#9687
    Gypsy Wanderer Husky
    Gypsy Wanderer Husky
    Survivalist
    exprepper

    A cheap way to make a few cots for this would be.
    yoga mats or self inflating camping mats then cut 1/2 inch plywood to the same size as the mats. If you wish you could also cut out handle holes at the same time in case you need to move the person. Place the board on four bricks or buckets to give it height.

    Prepare for the unknown by studying how others in the past have coped with the unforeseeable and the unpredictable.
    George S. Patton

    #9688
    Gypsy Wanderer Husky
    Gypsy Wanderer Husky
    Survivalist
    exprepper

    I highly recommend for every one to take a first aid course (and refreshers every 3 years!). While I can read a book on homesteading or guns mitring, first aid training is really meant to be learned hands on. There’s also no time for someone to dig through a book during an emergency. Finally, for about $100 and a weekend, this is a small investment to make that could serve you not only after SHTF but any day, any time.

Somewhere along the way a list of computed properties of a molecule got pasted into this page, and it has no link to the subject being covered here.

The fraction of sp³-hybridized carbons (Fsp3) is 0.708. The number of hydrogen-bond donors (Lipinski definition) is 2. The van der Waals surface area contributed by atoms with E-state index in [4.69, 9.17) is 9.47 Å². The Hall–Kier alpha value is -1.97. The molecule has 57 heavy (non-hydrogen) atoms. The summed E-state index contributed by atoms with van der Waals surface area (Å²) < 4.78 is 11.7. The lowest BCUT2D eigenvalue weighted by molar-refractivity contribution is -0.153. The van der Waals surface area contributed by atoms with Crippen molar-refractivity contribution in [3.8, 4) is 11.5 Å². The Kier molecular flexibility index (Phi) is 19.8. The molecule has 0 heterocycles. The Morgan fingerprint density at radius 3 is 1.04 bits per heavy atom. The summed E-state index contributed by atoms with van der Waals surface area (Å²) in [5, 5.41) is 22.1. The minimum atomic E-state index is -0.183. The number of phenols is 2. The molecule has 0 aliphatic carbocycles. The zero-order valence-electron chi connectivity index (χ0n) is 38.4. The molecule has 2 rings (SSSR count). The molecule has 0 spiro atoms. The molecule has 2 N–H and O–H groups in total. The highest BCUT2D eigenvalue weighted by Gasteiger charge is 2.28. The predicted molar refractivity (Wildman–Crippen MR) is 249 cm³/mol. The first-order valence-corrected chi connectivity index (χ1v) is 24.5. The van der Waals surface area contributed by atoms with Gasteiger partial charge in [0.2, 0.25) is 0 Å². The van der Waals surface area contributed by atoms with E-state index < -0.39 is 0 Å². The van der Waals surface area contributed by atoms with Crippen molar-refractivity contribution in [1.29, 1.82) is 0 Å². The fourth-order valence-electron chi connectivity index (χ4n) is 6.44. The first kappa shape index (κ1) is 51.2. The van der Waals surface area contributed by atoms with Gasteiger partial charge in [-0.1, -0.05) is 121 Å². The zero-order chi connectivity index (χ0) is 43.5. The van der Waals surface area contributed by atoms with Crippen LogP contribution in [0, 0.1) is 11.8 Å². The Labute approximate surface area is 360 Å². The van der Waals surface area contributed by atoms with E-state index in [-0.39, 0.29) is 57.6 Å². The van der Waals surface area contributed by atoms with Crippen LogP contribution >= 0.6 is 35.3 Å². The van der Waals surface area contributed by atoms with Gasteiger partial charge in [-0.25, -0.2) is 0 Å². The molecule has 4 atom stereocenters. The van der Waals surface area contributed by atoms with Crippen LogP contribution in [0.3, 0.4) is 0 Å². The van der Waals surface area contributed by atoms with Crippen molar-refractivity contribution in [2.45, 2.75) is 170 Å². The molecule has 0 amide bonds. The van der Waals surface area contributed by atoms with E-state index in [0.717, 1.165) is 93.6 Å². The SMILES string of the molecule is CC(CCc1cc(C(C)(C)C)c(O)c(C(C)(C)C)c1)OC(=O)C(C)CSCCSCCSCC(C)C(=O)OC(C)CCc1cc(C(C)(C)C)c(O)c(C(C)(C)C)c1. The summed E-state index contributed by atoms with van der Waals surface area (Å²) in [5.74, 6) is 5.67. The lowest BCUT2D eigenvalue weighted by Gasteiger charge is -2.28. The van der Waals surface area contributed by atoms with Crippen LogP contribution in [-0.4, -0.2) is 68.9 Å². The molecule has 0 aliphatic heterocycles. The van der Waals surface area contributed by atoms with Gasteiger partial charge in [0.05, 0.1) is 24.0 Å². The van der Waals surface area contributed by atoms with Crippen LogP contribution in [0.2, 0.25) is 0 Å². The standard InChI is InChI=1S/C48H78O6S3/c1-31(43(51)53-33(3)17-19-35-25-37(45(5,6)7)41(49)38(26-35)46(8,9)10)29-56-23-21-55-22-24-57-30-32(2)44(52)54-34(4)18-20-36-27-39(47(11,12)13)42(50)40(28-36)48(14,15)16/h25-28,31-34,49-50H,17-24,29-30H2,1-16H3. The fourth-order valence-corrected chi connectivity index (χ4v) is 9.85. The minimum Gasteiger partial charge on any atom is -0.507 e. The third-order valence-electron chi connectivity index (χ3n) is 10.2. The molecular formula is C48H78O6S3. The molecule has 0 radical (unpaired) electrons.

$600 and a week (or a couple of weekends) can get you a medical first responder certification. Each groups should have someone trained (and equipped) at that level in my very humble opinion.

    Prepare for the unknown by studying how others in the past have coped with the unforeseeable and the unpredictable.
    George S. Patton

    #9697
    Profile photo of freedom
    freedom
    Survivalist
    rnews

    Gypsy, Very good list of the main items! I would add Hydrogen Peroxide.

    #9698
    Gypsy Wanderer Husky
    Gypsy Wanderer Husky
    Survivalist
    exprepper